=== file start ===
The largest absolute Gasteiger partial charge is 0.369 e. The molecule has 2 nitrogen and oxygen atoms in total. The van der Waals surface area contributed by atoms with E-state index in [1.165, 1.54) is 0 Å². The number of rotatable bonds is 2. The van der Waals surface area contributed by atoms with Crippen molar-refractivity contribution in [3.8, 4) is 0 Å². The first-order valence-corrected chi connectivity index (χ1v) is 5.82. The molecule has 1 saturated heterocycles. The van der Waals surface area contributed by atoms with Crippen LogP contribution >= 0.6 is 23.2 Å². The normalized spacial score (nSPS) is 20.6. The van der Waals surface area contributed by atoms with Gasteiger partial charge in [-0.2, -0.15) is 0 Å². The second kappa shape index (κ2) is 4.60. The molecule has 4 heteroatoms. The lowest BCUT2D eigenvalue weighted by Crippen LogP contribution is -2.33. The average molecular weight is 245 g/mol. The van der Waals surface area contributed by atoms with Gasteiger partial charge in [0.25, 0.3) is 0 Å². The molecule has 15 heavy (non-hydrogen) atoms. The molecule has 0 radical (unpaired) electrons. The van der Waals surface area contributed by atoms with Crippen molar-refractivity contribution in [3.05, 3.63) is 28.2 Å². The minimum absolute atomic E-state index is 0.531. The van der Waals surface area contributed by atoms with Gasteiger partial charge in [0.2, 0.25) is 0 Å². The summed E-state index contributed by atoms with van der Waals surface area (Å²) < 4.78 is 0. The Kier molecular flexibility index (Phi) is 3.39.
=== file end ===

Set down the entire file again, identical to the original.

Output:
The largest absolute Gasteiger partial charge is 0.369 e. The molecule has 2 nitrogen and oxygen atoms in total. The van der Waals surface area contributed by atoms with E-state index in [1.165, 1.54) is 0 Å². The number of rotatable bonds is 2. The van der Waals surface area contributed by atoms with Crippen molar-refractivity contribution in [3.8, 4) is 0 Å². The first-order valence-corrected chi connectivity index (χ1v) is 5.82. The molecule has 1 saturated heterocycles. The van der Waals surface area contributed by atoms with Crippen LogP contribution >= 0.6 is 23.2 Å². The normalized spacial score (nSPS) is 20.6. The van der Waals surface area contributed by atoms with Gasteiger partial charge in [-0.2, -0.15) is 0 Å². The second kappa shape index (κ2) is 4.60. The molecule has 4 heteroatoms. The lowest BCUT2D eigenvalue weighted by Crippen LogP contribution is -2.33. The average molecular weight is 245 g/mol. The van der Waals surface area contributed by atoms with Gasteiger partial charge in [0.25, 0.3) is 0 Å². The molecule has 15 heavy (non-hydrogen) atoms. The molecule has 0 radical (unpaired) electrons. The van der Waals surface area contributed by atoms with Crippen molar-refractivity contribution in [3.05, 3.63) is 28.2 Å². The minimum absolute atomic E-state index is 0.531. The van der Waals surface area contributed by atoms with Gasteiger partial charge in [0.2, 0.25) is 0 Å². The summed E-state index contributed by atoms with van der Waals surface area (Å²) < 4.78 is 0. The Kier molecular flexibility index (Phi) is 3.39.